As Anthony Martial blazed the ball over the crossbar in front of an empty Stretford End, disappointment and exasperation were written all over his face.
Fred and Ole Gunnar Solskjaer have shouldered the majority of the blame for Manchester United’s defeat to Paris Saint-Germain on Wednesday night but had the hosts' French forward scored from just seven yards out in the 49th minute, it’s likely the second half would have played out very differently.
Martial's miss was a moment that summed up his season so far. After posting a career-high 23 goals last season, he has struggled during the current campaign, scoring just twice in 10 starts across all competitions. He has carried that poor form with him on international duty too, failing to find the net once for his country.
“The problem with United’s forwards is that not one of them is an actual centre-forward,” Paul Scholes said in October. “Martial almost conned us into thinking he was one at the end of last season because he scored so many goals and was quite good.”
The use of 'conned' was harsh. The France international had a good season, especially after the restart, and he was predominantly played as a No.9 – a position that isn’t his favourite and one where he is still trying to hone his craft.
The issue he faces this season is that Edinson Cavani’s arrival has further exposed his shortcomings as he goes through a dry patch.
Solskjaer cited the red card against Tottenham as a potential reason as to why Martial had been struggling, claiming he had "lost too much football" because of his subsequent three-match suspension and that, in turn, has affected his rhythm and confidence.
"For me, it's him getting the chances, that's the big thing. His conversion rate has always been good. Maybe at the moment the keepers have made a few good saves against him but that will change quickly,” Solskjaer said.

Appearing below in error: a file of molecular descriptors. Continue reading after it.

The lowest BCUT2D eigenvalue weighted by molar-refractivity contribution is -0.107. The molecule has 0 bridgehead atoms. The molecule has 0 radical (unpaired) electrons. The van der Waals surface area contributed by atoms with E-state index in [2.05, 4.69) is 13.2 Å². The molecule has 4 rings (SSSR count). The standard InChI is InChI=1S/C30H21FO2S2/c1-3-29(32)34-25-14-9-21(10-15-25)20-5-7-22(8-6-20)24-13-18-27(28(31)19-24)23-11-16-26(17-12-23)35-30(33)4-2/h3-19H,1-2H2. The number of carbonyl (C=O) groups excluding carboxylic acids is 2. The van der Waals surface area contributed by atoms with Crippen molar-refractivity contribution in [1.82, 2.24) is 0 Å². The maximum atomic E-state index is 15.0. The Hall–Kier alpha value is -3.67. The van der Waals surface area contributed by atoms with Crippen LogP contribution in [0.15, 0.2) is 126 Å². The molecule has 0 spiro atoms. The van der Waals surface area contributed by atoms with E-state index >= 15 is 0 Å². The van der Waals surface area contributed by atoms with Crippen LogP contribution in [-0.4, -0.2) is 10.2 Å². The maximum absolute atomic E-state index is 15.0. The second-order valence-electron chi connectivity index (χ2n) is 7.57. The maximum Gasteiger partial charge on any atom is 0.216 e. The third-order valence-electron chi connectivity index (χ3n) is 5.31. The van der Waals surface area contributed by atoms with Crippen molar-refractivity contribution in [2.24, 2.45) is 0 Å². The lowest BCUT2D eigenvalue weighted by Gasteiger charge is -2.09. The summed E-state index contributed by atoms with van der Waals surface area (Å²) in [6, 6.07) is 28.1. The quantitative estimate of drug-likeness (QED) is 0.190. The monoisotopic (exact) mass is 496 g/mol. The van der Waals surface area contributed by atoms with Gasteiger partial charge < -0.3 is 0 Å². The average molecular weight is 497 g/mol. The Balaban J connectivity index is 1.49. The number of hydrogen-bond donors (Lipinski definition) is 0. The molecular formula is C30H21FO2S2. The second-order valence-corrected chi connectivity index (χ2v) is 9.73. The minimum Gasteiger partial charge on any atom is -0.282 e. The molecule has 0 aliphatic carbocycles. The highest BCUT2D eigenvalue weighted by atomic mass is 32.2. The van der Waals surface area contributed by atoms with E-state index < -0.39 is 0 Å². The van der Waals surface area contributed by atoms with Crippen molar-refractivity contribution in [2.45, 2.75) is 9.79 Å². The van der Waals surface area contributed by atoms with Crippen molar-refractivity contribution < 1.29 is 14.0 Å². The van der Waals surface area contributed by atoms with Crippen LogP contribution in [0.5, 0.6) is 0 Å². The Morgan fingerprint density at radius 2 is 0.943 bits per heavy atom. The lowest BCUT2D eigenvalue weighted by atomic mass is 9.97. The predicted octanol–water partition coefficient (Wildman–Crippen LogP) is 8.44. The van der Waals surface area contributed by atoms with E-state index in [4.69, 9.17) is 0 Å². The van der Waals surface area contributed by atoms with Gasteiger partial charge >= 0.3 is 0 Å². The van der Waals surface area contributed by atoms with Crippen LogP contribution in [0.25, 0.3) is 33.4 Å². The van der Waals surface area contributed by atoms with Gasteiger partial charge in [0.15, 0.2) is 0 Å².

However, that "good" conversion rate has disappeared in the league this season.
He's not found the back of the net once in five Premier League appearances to date and his shooting accuracy is down to 29 per cent from 50% last season and 59% the campaign before. In total, he has mustered just two shots on target, missing two 'big chances' in the process.
Cavani, meanwhile, has managed nine shots and three goals in five substitute appearances. The Uruguayan's killer instinct, nose for goal and intelligent movement are exactly what Martial has been missing and it is clear he has plenty to learn from his new and far more experienced team-mate.
Like any striker, Martial thrives on self-belief and there has been an obvious and unsurprising change in his body language due to his recent struggles. However, Solskjaer insists the arrival of Cavani has not had a negative mental effect on the 25-year-old.
“Confidence-wise, Edinson coming in is a boost for the whole squad," the Norwegian told reporters ahead of Saturday's trip to West Ham. "Edinson speaks really good French as well, so I’ve seen them (Cavani and Martial) getting on well."
Solskjaer went on to insist he is not worried about Martial’s current goal drought but if confidence isn’t his issue at the moment, then what is? Is it that he is simply not a natural No.9 and feels more comfortable cutting in from the left-hand side?
It’s been a hotly debated topic for well over a year now, with many arguing that Martial should not be tasked with leading the line. His performances do not befit the number on the back of his shirt and that is not necessarily a criticism of his ability, more an argument that his skills are better deployed elsewhere.
Martial has scored some fantastic goals for the club but it is those classic goal-poacher finishes that he doesn’t seem to have in his locker, while he also struggles when playing with his back to goal.
“We’re very happy with his contribution," Solskjaer declared. "On Wednesday night, everyone pointed at the one chance he missed but what about the chances he set up? His overall contribution to the team, his cleverness, even his defending is improving.
"It’s just one of those things. As a striker, of course you get measured by goals. But soon, even if it’s a goal off his backside or the back of his head, he will get going again. I’m not worried about that.”
The positive for Martial is that the chances will keep on coming but, if he wants to show he should be United's first-choice centre-forward, then he’s going to have to start taking them.
Sooner, rather than later, too, with Cavani now breathing down his neck.